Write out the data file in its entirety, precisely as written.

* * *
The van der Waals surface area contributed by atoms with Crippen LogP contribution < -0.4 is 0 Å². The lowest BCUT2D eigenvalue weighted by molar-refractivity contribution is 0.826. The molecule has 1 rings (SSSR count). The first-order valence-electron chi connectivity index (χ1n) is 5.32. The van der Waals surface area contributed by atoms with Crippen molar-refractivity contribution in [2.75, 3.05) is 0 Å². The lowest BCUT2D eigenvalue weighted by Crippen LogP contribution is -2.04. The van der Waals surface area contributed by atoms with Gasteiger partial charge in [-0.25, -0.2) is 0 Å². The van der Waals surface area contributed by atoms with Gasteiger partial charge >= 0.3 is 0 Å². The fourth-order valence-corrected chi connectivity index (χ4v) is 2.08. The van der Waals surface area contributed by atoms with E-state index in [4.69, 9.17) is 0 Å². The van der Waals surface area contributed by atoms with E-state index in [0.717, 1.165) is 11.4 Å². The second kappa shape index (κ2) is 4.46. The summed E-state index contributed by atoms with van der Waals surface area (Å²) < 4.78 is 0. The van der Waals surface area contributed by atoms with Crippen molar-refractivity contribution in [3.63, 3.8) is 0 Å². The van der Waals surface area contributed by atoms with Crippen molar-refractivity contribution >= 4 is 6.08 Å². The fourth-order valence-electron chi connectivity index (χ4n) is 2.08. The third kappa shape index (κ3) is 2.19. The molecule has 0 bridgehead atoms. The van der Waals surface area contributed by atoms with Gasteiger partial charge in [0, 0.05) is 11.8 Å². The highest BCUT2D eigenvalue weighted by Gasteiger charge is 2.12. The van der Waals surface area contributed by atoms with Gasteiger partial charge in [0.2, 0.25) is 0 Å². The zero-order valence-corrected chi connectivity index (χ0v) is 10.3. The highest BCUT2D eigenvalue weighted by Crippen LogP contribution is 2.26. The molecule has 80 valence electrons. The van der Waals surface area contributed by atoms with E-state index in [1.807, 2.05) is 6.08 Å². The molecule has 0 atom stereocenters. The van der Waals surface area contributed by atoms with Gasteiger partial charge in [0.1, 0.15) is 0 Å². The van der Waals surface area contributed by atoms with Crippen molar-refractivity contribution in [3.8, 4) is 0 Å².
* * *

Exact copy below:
The van der Waals surface area contributed by atoms with Crippen LogP contribution < -0.4 is 0 Å². The lowest BCUT2D eigenvalue weighted by molar-refractivity contribution is 0.826. The molecule has 1 rings (SSSR count). The first-order valence-electron chi connectivity index (χ1n) is 5.32. The van der Waals surface area contributed by atoms with Crippen molar-refractivity contribution in [2.75, 3.05) is 0 Å². The lowest BCUT2D eigenvalue weighted by Crippen LogP contribution is -2.04. The van der Waals surface area contributed by atoms with Gasteiger partial charge in [-0.25, -0.2) is 0 Å². The van der Waals surface area contributed by atoms with Gasteiger partial charge >= 0.3 is 0 Å². The fourth-order valence-corrected chi connectivity index (χ4v) is 2.08. The van der Waals surface area contributed by atoms with E-state index in [4.69, 9.17) is 0 Å². The van der Waals surface area contributed by atoms with E-state index in [0.717, 1.165) is 11.4 Å². The second kappa shape index (κ2) is 4.46. The summed E-state index contributed by atoms with van der Waals surface area (Å²) < 4.78 is 0. The van der Waals surface area contributed by atoms with Crippen molar-refractivity contribution in [3.63, 3.8) is 0 Å². The van der Waals surface area contributed by atoms with Crippen molar-refractivity contribution >= 4 is 6.08 Å². The fourth-order valence-electron chi connectivity index (χ4n) is 2.08. The third kappa shape index (κ3) is 2.19. The molecule has 0 bridgehead atoms. The van der Waals surface area contributed by atoms with Gasteiger partial charge in [0, 0.05) is 11.8 Å². The highest BCUT2D eigenvalue weighted by Gasteiger charge is 2.12. The van der Waals surface area contributed by atoms with Gasteiger partial charge in [0.2, 0.25) is 0 Å². The zero-order valence-corrected chi connectivity index (χ0v) is 10.3. The highest BCUT2D eigenvalue weighted by Crippen LogP contribution is 2.26. The molecule has 80 valence electrons. The van der Waals surface area contributed by atoms with E-state index in [1.807, 2.05) is 6.08 Å². The molecule has 0 atom stereocenters. The van der Waals surface area contributed by atoms with Gasteiger partial charge in [0.1, 0.15) is 0 Å². The van der Waals surface area contributed by atoms with Crippen molar-refractivity contribution in [3.8, 4) is 0 Å².